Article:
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Linux/Android MIPS hacker SBC goes for $65

Dec 4, 2014 — by Eric Brown — 2,834 views

Imagination’s Linux/Android “Creator CI20” hacker SBC, featuring a dual MIPS core Ingenic JZ4780 SoC, 4GB flash, WiFi, and BT 4.0, is now selling for $65.

Imagination Technologies unveiled its MIPS Creator CI20 single board computer in August without pricing or availability information. The community-backed, MIPS-based hacker board was supplied free of charge to several hundred university students, developers, hobbyists, and partners who petitioned the MIPS ISA developer with the most compelling project ideas. Now, after strong demand, Imagination has announced $65 (50 UK Pounds) public pricing for the board, which ships in late January.

Creator CI20
(click image to enlarge)

The MIPS Creator CI20 SBC “enables open source developers, the maker community, system integrators and others to create a wide range of applications and projects, ranging from home automation and gaming to wireless multimedia streaming,” says Imagination. The board ships with Android 4.4 or version 7 of Debian Linux, which Imagination says “complies with the principles of the Free Software Foundation.” Gentoo and Yocto Linux builds are on the way.

The SBC appears to be almost identical to the original except that it has half the flash memory at 4GB. The less detailed specs announced with the new version also add mention of an IR receiver. There’s no longer any reference to a “Transport Stream Interface,” but Imagination does list the availability of “expansion headers,” which appear to be the same thing. As before, there was no mention of Arduino compatibility.

No dimension details were supplied in this latest announcement, but the SBC seems to be the same 90.2 x 95.3mm, 5VDC design. Once again, power consumption was unlisted. The product page for the board matches the original version’s specs, complete with the 8GB flash.

The Creator CI20 is built around an Ingenic JZ4780 system-on-chip, which integrates a pair of MIPS32 cores clocked at 1.2GHz. The SoC also integrates Imagination’s own PowerVR SGX540 GPU, which supports OpenGL 2.1 and OpenGL ES 2.0. The SGX540, which is commonly used in mobile devices, is less popular on ARM hacker boards, due largely to the opinion that the GPU is less transparent — and therefore less accessible to developers — than some others like the ARM Mali 400.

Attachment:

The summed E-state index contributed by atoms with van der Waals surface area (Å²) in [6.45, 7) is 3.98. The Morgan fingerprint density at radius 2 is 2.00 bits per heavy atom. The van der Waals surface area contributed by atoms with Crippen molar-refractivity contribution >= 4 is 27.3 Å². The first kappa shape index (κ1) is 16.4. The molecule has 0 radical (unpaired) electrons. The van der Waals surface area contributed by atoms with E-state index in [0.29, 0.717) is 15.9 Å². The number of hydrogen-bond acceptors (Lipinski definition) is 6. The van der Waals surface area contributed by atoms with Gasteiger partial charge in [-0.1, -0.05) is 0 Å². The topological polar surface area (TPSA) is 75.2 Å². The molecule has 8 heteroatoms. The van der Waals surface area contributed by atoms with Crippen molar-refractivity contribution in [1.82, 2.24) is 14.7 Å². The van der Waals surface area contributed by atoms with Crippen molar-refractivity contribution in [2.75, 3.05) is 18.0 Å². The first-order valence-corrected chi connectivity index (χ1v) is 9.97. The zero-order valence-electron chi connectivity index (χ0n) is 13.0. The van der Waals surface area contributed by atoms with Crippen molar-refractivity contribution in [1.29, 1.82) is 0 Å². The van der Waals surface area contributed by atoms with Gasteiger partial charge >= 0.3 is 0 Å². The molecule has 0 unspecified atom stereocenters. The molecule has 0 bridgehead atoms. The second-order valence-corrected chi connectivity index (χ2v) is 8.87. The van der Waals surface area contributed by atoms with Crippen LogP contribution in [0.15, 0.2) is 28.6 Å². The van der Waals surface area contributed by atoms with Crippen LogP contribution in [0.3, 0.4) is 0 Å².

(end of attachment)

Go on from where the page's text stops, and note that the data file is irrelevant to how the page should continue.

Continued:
Ingenic JZ4780 SoC block diagram
(click image to enlarge)

The MIPS Creator CI20 ships with 1GB of DDR3 DRAM, 4GB NAND flash, and an SD slot. As before, the SBC communicates externally with a 10/100 Ethernet port, as well as both WiFi and Bluetooth 4.0. An HDMI port supports video at up to 2K at 60fps.

Additional features include USB OTG and host ports, a CMOS camera input, and an audio in/out jack. You also get multiple analog inputs and digital I/Os, and a pair of serial UARTs. Other I/O includes a 14-pin MIPS JTAG header.

Creator CI20 with Debian 7 (left) and Android 4.4 applications
(click images to enlarge)

The Creator CI20 can run Imagination’s FlowCloud cloud platform for Internet of Things (IoT) device management. FlowCloud enables applications including security, personal and professional health monitoring, energy management, cloud-based systems for content delivery, and more, says Imagination.

Imagination has also posted a number of testimonials from developers. These describe ports of Kodi/XBMC, Limelight Game Streaming, Tencent games, and Pixel Hero Games’ Spiral Episode 1 game, as well as the Unreal Engine 3 gaming technology.

“The Creator CI20 is a fast development board for a really good price that combines two technologies we are very excited about: a dual-core MIPS CPU and a PowerVR GPU,” stated Neil Henning, technology lead for Codeplay.

Summary of MIPS Creator C120 specs

MIPS Creator CI20 specifications provided by Imagination include:

  • Processor — Ingenic JZ4780 system-on-chip
    • CPU — 2x 1.2GHz XBurst MIPS32 cores
    • GPU – PowerVR SGX540
    • FPU — IEEE754
    • Hardware video decoders — MPEG-2, VC-1, VP8, MPEG-4, H.264 (1080p at 30fps), RV9 (1080p at 60fps)
  • Memory:
    • 1GB (32-bit DDR3) RAM
    • 4GB NAND
    • SD slot plus second SD interface via expansion connector
  • Networking:
    • 10/100 Ethernet port